clinical trial has success for rare tumours
That’s because these high-risk cancers form “very aggressive tumours”, and the children with these cancers have failed most standard treatments, Associate Professor Zeigler said.
“But in 30 per cent of cases we’ve actually seen the tumours shrink, and in some cases completely disappear; in another 40 per cent of cases, we’ve seen the tumours stabilise and stop growing for a prolonged period of time.
“That’s quite an incredible result to see.”
About 1000 children and young adults are diagnosed with cancer each year.
ZERO Childhood Cancer researcher Associate Professor Paul Ekert said the majority of those children will be cured of their cancer, but others – including those with neuroblastoma – have few good treatment options.
“This is a really important way forward to improve outcomes of particularly those children with the most difficult to treat cancers,” he said.
Of the first 250 children enrolled in the program, the testing helped identify at least one new treatment that could help in 67 per cent (134) of those cases. In the children where new treatments were identified, 43 have received that therapy.
Rather than treating the cancer based on where it was in the body, genetic testing has allowed them to “lift the lid” on the cancer cells and find out not only what is driving the cancer, but also what might treat it best, he said.
“Cancer is a disease of genes. They’re the normal genes in a cell that have gone wrong; they’ve been mutated, or there’s too many of them, or there’s not enough of them,” Associate Professor Ekert said.
“Sometimes those molecular changes that are present in a cancer cell are really strongly indicative of a particular type of treatment that might work.”
Hope and options
Thomas Edney was one of those children who had no standard therapy options left. First diagnosed with a rare brain cancer as a two-year-old, his parents John and Abigail discovered, after years of treatment, that the cancer had come back.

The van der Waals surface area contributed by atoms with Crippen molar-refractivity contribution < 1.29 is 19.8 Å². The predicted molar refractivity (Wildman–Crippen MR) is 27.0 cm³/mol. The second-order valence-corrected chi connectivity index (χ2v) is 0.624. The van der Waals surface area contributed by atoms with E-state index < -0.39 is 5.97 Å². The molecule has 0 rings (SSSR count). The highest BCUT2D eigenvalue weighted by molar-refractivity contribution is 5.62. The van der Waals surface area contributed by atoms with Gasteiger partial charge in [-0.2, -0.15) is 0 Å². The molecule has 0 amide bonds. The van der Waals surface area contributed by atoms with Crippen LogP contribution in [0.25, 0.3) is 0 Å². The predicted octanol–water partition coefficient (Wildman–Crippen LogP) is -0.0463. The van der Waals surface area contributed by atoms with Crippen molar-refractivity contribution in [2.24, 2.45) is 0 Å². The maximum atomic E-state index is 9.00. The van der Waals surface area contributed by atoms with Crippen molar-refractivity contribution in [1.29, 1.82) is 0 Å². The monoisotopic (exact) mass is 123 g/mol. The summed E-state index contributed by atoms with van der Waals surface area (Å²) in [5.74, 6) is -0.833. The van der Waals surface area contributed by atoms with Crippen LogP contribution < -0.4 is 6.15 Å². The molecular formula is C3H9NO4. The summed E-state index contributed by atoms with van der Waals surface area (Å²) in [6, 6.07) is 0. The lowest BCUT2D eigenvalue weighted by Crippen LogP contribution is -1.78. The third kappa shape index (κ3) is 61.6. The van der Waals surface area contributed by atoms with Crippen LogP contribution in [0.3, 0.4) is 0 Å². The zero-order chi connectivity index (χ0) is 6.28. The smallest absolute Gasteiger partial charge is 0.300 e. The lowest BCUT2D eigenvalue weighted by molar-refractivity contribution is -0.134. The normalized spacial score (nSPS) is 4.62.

Doctors could offer little treatment for their then-six-year-old son other than surgery to remove as much of the tumour as possible, Mr Edney said.
“We were really, at that point, at a bit of a loss as to what to do,” Mr Edney said. “The thing you look for in those circumstances is hope, and options.”
Thomas’ oncologist recommended the ZERO program. It proved to be Thomas’ lifesaver.
It led to a clinical trial for a drug called Afatinib, a drug which is more commonly used to treat lung cancer. It has shrunk Thomas’ tumour, but Mr Edney said he and his wife noticed changes in Thomas before they could see the effect of treatment on the brain scans.
“Pretty quickly after taking the medication, he no longer had constant headaches, there was no longer vomiting, his energy picked up, he was starting to return to school participating in normal activities,” he said.
Thomas is now eight years old, and the medication is still showing positive results.
“It’s life changing. Without it, he probably wouldn’t be here,” Mr Edney said.
The future of childhood cancer treatment
Associate Professor Ziegler said the focus of the ZERO program was showing it was possible to do the genetic testing and get results back quickly enough to be able to make a difference for each child.
But they had not been able to see whether the children had been able to access the recommended drugs.
As well as improving access to new cancer treatments, the researchers also want to look at combining treatments to attack the cancer, as well as expand the program to include children with less aggressive tumours.
Dr Anthony Joshua, Associate Professor of Oncology at the Kinghorn Cancer Centre and UNSW, said this “world class” program was at the cutting edge of cancer treatment for children.
“It’s the foundation of what’s going to come in the next 50 years, so this is the way we’re going to advance cancer care both adults and kids,” he said.
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Rachel Clun is a journalist at The Sydney Morning Herald.